NEW DELHI — Prominent Indian citizens, including Christians, have demanded a repeal of all anti-conversion laws in the country, reported ucanews.com.
“Wherever the anti-conversion law, ironically officially called the Freedom of Religion Act, was passed, it became a justification for the persecution of minorities and other marginalized identities,” said the petition initiated by the National Solidarity Forum, a network of groups and individuals formed in response to the anti-Christian Kandhamal riots in 2007-08.
“The attacks on minorities grew sharply in recent years since this law was used as a weapon targeting the dignity of Christians and Muslims, particularly belonging to Dalits, Adivasis and women,” added the petition addressed to Indian President Ram Nath Kovind.
The signatories included Margaret Alva, former governor of Goa, Gujarat and Uttarakhand; retired Admiral Laxminarayan Ramdas, former chief of the Indian navy; Mallika Sarabhai, dancer and choreographer; Medha Patkar, social activist; Mani Shankar Aiyar, politician; and Archbishop Peter Machado of Bangalore.
The petition called for joining hands to defend the values enshrined in the Indian Constitution and for protection of human rights of minorities and other marginalized sections in India.
Ram Punyani, National Solidarity Forum convener and social activist, said there have been scattered and sporadic attacks on Christians across India under the pretext of alleged religious conversions by force, fraud, coercion or allurement. These anti-conversion laws were an attempt to intimidate the Christian community, he said.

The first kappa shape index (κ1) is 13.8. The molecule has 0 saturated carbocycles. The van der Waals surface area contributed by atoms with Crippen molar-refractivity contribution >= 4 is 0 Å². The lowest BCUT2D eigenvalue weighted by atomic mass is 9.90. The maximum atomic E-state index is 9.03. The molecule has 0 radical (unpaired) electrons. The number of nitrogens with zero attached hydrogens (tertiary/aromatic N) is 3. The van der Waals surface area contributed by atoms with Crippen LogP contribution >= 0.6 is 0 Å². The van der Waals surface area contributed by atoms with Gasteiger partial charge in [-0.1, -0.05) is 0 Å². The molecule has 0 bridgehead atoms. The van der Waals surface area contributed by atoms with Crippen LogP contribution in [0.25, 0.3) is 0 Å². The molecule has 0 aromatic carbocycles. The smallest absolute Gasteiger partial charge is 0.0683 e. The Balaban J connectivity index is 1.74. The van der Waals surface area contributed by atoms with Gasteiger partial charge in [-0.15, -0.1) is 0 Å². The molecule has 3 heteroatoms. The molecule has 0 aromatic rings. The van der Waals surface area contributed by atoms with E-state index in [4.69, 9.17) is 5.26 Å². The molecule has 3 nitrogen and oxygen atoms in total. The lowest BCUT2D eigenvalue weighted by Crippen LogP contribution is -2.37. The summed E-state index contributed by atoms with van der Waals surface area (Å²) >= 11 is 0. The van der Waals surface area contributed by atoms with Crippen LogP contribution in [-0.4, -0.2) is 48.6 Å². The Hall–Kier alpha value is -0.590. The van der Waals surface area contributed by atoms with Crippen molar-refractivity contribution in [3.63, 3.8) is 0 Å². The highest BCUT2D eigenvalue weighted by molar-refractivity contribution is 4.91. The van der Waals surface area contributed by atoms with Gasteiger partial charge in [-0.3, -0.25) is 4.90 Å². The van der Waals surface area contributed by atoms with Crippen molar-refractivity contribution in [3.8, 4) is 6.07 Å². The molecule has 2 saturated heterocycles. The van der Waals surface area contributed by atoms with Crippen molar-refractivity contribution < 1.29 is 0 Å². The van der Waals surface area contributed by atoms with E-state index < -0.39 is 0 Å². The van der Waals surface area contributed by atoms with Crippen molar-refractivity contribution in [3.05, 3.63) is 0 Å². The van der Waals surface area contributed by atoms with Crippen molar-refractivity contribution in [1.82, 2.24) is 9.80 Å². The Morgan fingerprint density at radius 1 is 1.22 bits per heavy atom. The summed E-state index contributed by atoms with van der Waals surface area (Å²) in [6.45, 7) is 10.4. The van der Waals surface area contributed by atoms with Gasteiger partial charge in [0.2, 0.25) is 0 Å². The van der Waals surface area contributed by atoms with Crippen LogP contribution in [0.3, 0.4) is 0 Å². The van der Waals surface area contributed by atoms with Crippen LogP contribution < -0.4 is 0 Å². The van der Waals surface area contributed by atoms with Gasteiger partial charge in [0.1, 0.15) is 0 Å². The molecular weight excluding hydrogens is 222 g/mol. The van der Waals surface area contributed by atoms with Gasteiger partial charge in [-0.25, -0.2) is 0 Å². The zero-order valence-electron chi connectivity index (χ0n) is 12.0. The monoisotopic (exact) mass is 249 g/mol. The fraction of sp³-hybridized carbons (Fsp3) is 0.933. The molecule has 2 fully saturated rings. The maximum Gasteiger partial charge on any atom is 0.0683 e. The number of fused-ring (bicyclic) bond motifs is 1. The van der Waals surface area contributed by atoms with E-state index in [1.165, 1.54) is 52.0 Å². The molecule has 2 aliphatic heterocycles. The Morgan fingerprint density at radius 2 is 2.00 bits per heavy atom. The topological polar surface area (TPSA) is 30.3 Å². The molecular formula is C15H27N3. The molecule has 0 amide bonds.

Ucanews.com reported the appeal was made even as the southern state of Karnataka prepared to finalize its law to prevent religious conversions.
The Karnataka Protection of Right to Freedom of Religion Bill, passed by the legislative assembly Dec. 24, is likely to be introduced before the upper house for its approval before the end of February, ucanews.com reported.
Alva, the former governor of other states, appealed to the National Solidarity Forum to intensify efforts to dissuade the Karnataka government from passing this anti-conversion bill.
“I request you to sign this appeal to withdraw the anti-Christian bill and such laws in other states of the country,” she urged Indians of all hues.
John Dayal, a human rights activist and a founder member of the National Solidarity Forum, said anti-conversion laws were not affecting Christians alone but were also meant to further persecute Muslims, Dalits, Adivasis and women in India.
The Karnataka bill makes religious conversion an offense with no bail and has provisions for imprisonment between three to 10 years and fines up to 50,000 rupees ($664).
Similar laws have been enacted or proposed in other Indian states like Uttar Pradesh, Gujarat, Madhya Pradesh and Himachal Pradesh, all ruled by the pro-Hindu Bharatiya Janata Party, which also rules in Karnataka.
Christians make up 1.87 percent of Karnataka’s population of 68.4 million, ucanews.com reported.